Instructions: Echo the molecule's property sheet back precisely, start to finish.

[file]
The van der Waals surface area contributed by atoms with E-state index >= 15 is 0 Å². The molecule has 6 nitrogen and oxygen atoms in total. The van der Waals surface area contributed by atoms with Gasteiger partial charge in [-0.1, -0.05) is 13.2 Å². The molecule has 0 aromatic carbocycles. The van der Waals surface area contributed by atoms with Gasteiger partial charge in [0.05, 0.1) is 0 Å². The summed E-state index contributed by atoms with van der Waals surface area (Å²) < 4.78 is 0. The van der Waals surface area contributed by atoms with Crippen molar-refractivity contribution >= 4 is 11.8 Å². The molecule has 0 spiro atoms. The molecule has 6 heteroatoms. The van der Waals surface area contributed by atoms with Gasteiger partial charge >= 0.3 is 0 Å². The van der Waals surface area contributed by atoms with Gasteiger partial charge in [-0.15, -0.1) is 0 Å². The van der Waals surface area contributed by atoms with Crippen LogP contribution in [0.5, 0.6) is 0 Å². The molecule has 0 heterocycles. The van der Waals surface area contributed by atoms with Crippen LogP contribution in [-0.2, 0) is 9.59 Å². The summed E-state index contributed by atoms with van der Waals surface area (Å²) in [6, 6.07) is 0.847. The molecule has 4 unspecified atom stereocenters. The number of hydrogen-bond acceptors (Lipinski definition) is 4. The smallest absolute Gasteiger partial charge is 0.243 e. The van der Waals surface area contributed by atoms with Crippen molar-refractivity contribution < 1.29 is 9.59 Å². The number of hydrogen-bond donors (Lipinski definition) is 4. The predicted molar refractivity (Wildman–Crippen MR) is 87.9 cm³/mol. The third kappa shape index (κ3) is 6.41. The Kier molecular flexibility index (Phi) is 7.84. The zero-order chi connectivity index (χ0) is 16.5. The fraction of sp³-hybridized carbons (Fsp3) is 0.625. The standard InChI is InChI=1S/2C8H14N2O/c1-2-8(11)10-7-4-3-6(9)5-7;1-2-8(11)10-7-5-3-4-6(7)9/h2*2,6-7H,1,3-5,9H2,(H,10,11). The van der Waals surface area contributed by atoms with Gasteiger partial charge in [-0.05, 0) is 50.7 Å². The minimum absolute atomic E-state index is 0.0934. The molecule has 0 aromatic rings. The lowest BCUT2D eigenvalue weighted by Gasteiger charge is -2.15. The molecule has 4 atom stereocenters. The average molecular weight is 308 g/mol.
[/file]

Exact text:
The van der Waals surface area contributed by atoms with E-state index >= 15 is 0 Å². The molecule has 6 nitrogen and oxygen atoms in total. The van der Waals surface area contributed by atoms with Gasteiger partial charge in [-0.1, -0.05) is 13.2 Å². The molecule has 0 aromatic carbocycles. The van der Waals surface area contributed by atoms with Gasteiger partial charge in [0.05, 0.1) is 0 Å². The summed E-state index contributed by atoms with van der Waals surface area (Å²) < 4.78 is 0. The van der Waals surface area contributed by atoms with Crippen molar-refractivity contribution >= 4 is 11.8 Å². The molecule has 0 spiro atoms. The molecule has 6 heteroatoms. The van der Waals surface area contributed by atoms with Gasteiger partial charge >= 0.3 is 0 Å². The van der Waals surface area contributed by atoms with Gasteiger partial charge in [-0.15, -0.1) is 0 Å². The van der Waals surface area contributed by atoms with Crippen LogP contribution in [0.5, 0.6) is 0 Å². The molecule has 0 heterocycles. The van der Waals surface area contributed by atoms with Crippen LogP contribution in [-0.2, 0) is 9.59 Å². The summed E-state index contributed by atoms with van der Waals surface area (Å²) in [6, 6.07) is 0.847. The molecule has 4 unspecified atom stereocenters. The number of hydrogen-bond acceptors (Lipinski definition) is 4. The smallest absolute Gasteiger partial charge is 0.243 e. The van der Waals surface area contributed by atoms with Crippen molar-refractivity contribution < 1.29 is 9.59 Å². The number of hydrogen-bond donors (Lipinski definition) is 4. The predicted molar refractivity (Wildman–Crippen MR) is 87.9 cm³/mol. The third kappa shape index (κ3) is 6.41. The Kier molecular flexibility index (Phi) is 7.84. The zero-order chi connectivity index (χ0) is 16.5. The fraction of sp³-hybridized carbons (Fsp3) is 0.625. The standard InChI is InChI=1S/2C8H14N2O/c1-2-8(11)10-7-4-3-6(9)5-7;1-2-8(11)10-7-5-3-4-6(7)9/h2*2,6-7H,1,3-5,9H2,(H,10,11). The van der Waals surface area contributed by atoms with Gasteiger partial charge in [-0.05, 0) is 50.7 Å². The minimum absolute atomic E-state index is 0.0934. The molecule has 0 aromatic rings. The lowest BCUT2D eigenvalue weighted by Gasteiger charge is -2.15. The molecule has 4 atom stereocenters. The average molecular weight is 308 g/mol.